D-Day's 24 hours changed 20th century and Europe forever

ON OMAHA BEACH, France — All at once, Charles Shay tried to stanch the bleeding from a ripped-open stomach, dull the pain with morphine and soothe the mind of a dying fellow American army medic. It was a tall order for a 19-year-old who had just set foot on the European mainland for the first time.

But nothing could have prepared him for what happened on June 6, 1944, on five cold, forbidding beaches in northern France. It was D-Day, one of the most significant 24-hour periods of the 20th century, the horrifying tipping point in World War II that defined the future of Europe.

That morning, Shay could not yet fathom what the event would ultimately mean. He was more concerned with the bleeding soldiers, body parts and corpses strewn around him, and the machine-gun fire and shells that filled the air.

"You have to realize my vision of the beach was very small. I could only experience what I could see," he told The Associated Press, speaking from the now-glimmering Omaha Beach, where he landed 75 years ago.

World War II veteran Charles Norman Shay, a Penobscot Native American, who took part in the Operation Overlord (Battle of Normandy) during the D-Day on June 6, 1944, poses on May 4, 2019 in Bretteville-l'Orgueilleuse, western France. (Photo by LOIC V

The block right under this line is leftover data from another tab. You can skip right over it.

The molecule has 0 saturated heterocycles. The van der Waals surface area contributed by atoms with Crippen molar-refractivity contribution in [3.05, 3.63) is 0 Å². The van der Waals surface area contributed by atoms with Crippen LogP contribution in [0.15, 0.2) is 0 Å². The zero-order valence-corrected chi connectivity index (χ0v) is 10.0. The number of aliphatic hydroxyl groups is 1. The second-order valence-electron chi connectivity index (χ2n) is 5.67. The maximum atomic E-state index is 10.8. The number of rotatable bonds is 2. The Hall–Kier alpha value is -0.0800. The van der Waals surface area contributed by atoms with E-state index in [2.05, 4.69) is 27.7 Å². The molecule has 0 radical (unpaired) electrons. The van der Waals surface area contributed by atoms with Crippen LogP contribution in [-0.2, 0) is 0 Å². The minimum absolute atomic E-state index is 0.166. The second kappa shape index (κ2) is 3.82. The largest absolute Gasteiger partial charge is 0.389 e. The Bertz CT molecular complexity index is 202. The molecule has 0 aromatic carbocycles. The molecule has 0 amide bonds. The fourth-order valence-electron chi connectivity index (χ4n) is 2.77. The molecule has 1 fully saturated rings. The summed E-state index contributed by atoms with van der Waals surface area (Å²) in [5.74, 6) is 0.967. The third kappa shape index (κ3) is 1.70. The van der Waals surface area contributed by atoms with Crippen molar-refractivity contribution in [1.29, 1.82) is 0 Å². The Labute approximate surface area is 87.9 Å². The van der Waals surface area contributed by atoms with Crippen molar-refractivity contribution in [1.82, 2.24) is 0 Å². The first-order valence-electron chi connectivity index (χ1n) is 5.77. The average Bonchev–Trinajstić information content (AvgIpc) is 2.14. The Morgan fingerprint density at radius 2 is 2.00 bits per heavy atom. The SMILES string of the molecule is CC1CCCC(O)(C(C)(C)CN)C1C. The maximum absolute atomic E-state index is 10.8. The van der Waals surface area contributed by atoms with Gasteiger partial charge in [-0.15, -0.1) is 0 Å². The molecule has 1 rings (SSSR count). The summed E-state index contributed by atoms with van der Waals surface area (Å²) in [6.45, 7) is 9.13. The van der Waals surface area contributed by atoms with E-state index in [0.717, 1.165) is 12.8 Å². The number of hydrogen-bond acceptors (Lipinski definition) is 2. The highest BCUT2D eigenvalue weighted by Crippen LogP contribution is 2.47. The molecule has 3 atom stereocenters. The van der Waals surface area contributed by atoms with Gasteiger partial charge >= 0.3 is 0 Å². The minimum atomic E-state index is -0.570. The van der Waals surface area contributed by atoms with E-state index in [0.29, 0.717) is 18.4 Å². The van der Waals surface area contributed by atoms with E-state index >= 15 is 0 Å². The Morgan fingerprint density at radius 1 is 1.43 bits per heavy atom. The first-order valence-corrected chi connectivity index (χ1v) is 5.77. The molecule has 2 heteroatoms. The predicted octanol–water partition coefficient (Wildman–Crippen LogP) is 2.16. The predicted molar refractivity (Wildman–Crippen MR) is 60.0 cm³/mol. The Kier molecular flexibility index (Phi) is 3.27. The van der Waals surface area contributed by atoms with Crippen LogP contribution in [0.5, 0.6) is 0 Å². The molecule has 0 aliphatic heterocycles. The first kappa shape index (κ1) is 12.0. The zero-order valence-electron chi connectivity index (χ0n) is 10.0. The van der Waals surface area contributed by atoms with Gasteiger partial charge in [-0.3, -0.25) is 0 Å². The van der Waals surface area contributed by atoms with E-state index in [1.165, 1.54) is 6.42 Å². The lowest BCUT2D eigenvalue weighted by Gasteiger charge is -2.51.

International leaders will gather again this week to honor the dwindling number of D-Day veterans. U.S. President Donald Trump is set to join a commemoration Wednesday on the southern English coast in Portsmouth before traveling to Normandy and the U.S. cemetery at Colleville-sur-Mer, which stands on a bluff overlooking the English Channel where some 160,000 made the perilous D-Day crossing.

There, Shay plans to be among the crowd Thursday to welcome Trump as he pays homage to 9,388 dead Americans, most of whom lost their lives on D-Day or in the aftermath of the Normandy offensive.

After World War II, Shay continued to witness history — fighting the Chinese during the Korean War, participating in U.S. atomic tests in the Marshall Islands and later working at the International Atomic Energy Agency in Vienna. With all the wisdom gathered in his 94 years, he knows another war can never be discounted.

"Some men cannot get enough of power," Shay said. "And it still continues today."

These days, crimson wild roses bloom where blood seeped into the Normandy dunes, and American flags whip in the westerly winds, many flown by locals still grateful to the U.S. soldiers who liberated the first French soil from four years of Nazi occupation.

Omaha and adjacent Utah Beach were America's to take, but similar acts of sacrifice and heroism happened on three other beachheads to the east where Britain and Canadian troops sought to break Hitler's stranglehold on the continent. In all, the invasion covered 80 kilometers (50 miles) of French shoreline.

Shay survived, but he did not talk about the experience for well over half a century.

"So many dead. So many young men, young boys, killed on the spot," he said. "It was difficult to see and absorb."